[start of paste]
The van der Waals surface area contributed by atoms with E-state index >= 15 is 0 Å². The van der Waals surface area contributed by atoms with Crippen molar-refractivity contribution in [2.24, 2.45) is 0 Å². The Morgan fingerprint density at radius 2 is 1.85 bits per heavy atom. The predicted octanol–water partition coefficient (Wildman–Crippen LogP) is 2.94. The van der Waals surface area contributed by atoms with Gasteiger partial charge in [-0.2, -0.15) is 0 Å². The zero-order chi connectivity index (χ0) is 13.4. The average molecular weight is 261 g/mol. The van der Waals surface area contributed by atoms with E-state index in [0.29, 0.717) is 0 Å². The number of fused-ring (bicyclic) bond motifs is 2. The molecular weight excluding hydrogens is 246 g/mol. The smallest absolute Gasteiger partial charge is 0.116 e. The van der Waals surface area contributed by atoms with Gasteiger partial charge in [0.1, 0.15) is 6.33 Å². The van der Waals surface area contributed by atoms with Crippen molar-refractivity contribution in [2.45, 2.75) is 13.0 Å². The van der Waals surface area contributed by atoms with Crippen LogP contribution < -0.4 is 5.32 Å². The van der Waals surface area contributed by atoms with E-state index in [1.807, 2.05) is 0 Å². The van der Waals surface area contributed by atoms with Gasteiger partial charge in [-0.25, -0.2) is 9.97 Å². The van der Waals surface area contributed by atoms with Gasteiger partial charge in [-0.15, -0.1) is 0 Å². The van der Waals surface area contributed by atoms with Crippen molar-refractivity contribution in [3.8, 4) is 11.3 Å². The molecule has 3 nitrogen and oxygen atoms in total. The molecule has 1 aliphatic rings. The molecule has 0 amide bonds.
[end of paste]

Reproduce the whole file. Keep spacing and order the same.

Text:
The van der Waals surface area contributed by atoms with E-state index >= 15 is 0 Å². The van der Waals surface area contributed by atoms with Crippen molar-refractivity contribution in [2.24, 2.45) is 0 Å². The Morgan fingerprint density at radius 2 is 1.85 bits per heavy atom. The predicted octanol–water partition coefficient (Wildman–Crippen LogP) is 2.94. The van der Waals surface area contributed by atoms with Gasteiger partial charge in [-0.2, -0.15) is 0 Å². The zero-order chi connectivity index (χ0) is 13.4. The average molecular weight is 261 g/mol. The van der Waals surface area contributed by atoms with E-state index in [0.29, 0.717) is 0 Å². The number of fused-ring (bicyclic) bond motifs is 2. The molecular weight excluding hydrogens is 246 g/mol. The smallest absolute Gasteiger partial charge is 0.116 e. The van der Waals surface area contributed by atoms with Gasteiger partial charge in [0.1, 0.15) is 6.33 Å². The van der Waals surface area contributed by atoms with Crippen molar-refractivity contribution in [2.45, 2.75) is 13.0 Å². The van der Waals surface area contributed by atoms with Crippen LogP contribution < -0.4 is 5.32 Å². The van der Waals surface area contributed by atoms with E-state index in [1.807, 2.05) is 0 Å². The van der Waals surface area contributed by atoms with Gasteiger partial charge in [-0.25, -0.2) is 9.97 Å². The van der Waals surface area contributed by atoms with Gasteiger partial charge in [-0.15, -0.1) is 0 Å². The van der Waals surface area contributed by atoms with Crippen molar-refractivity contribution in [3.8, 4) is 11.3 Å². The molecule has 3 nitrogen and oxygen atoms in total. The molecule has 1 aliphatic rings. The molecule has 0 amide bonds.